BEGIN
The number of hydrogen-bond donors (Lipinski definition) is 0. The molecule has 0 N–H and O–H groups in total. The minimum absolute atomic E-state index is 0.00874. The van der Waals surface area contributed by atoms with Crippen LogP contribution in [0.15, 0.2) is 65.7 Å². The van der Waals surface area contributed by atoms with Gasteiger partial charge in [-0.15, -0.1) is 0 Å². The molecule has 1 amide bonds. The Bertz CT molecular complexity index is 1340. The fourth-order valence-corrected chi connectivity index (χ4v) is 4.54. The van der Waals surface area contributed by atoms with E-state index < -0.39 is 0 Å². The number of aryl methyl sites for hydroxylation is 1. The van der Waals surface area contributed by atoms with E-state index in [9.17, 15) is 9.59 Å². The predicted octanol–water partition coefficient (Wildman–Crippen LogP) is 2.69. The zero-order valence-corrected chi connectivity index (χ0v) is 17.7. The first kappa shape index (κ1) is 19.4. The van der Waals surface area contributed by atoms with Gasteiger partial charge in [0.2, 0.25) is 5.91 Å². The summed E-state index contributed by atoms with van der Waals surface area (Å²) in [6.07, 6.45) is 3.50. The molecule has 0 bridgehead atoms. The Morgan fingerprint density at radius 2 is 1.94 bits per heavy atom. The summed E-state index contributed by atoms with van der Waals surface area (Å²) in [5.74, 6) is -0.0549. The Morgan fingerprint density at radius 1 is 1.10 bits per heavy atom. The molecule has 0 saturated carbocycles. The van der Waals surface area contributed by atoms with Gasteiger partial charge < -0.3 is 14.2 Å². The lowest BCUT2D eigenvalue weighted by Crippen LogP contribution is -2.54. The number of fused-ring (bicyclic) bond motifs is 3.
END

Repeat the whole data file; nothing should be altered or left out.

The number of hydrogen-bond donors (Lipinski definition) is 0. The molecule has 0 N–H and O–H groups in total. The minimum absolute atomic E-state index is 0.00874. The van der Waals surface area contributed by atoms with Crippen LogP contribution in [0.15, 0.2) is 65.7 Å². The van der Waals surface area contributed by atoms with Gasteiger partial charge in [-0.15, -0.1) is 0 Å². The molecule has 1 amide bonds. The Bertz CT molecular complexity index is 1340. The fourth-order valence-corrected chi connectivity index (χ4v) is 4.54. The van der Waals surface area contributed by atoms with E-state index < -0.39 is 0 Å². The number of aryl methyl sites for hydroxylation is 1. The van der Waals surface area contributed by atoms with E-state index in [9.17, 15) is 9.59 Å². The predicted octanol–water partition coefficient (Wildman–Crippen LogP) is 2.69. The zero-order valence-corrected chi connectivity index (χ0v) is 17.7. The first kappa shape index (κ1) is 19.4. The van der Waals surface area contributed by atoms with Gasteiger partial charge in [0.2, 0.25) is 5.91 Å². The summed E-state index contributed by atoms with van der Waals surface area (Å²) in [6.07, 6.45) is 3.50. The molecule has 0 bridgehead atoms. The Morgan fingerprint density at radius 2 is 1.94 bits per heavy atom. The summed E-state index contributed by atoms with van der Waals surface area (Å²) in [5.74, 6) is -0.0549. The Morgan fingerprint density at radius 1 is 1.10 bits per heavy atom. The molecule has 0 saturated carbocycles. The van der Waals surface area contributed by atoms with Gasteiger partial charge < -0.3 is 14.2 Å². The lowest BCUT2D eigenvalue weighted by Crippen LogP contribution is -2.54. The number of fused-ring (bicyclic) bond motifs is 3.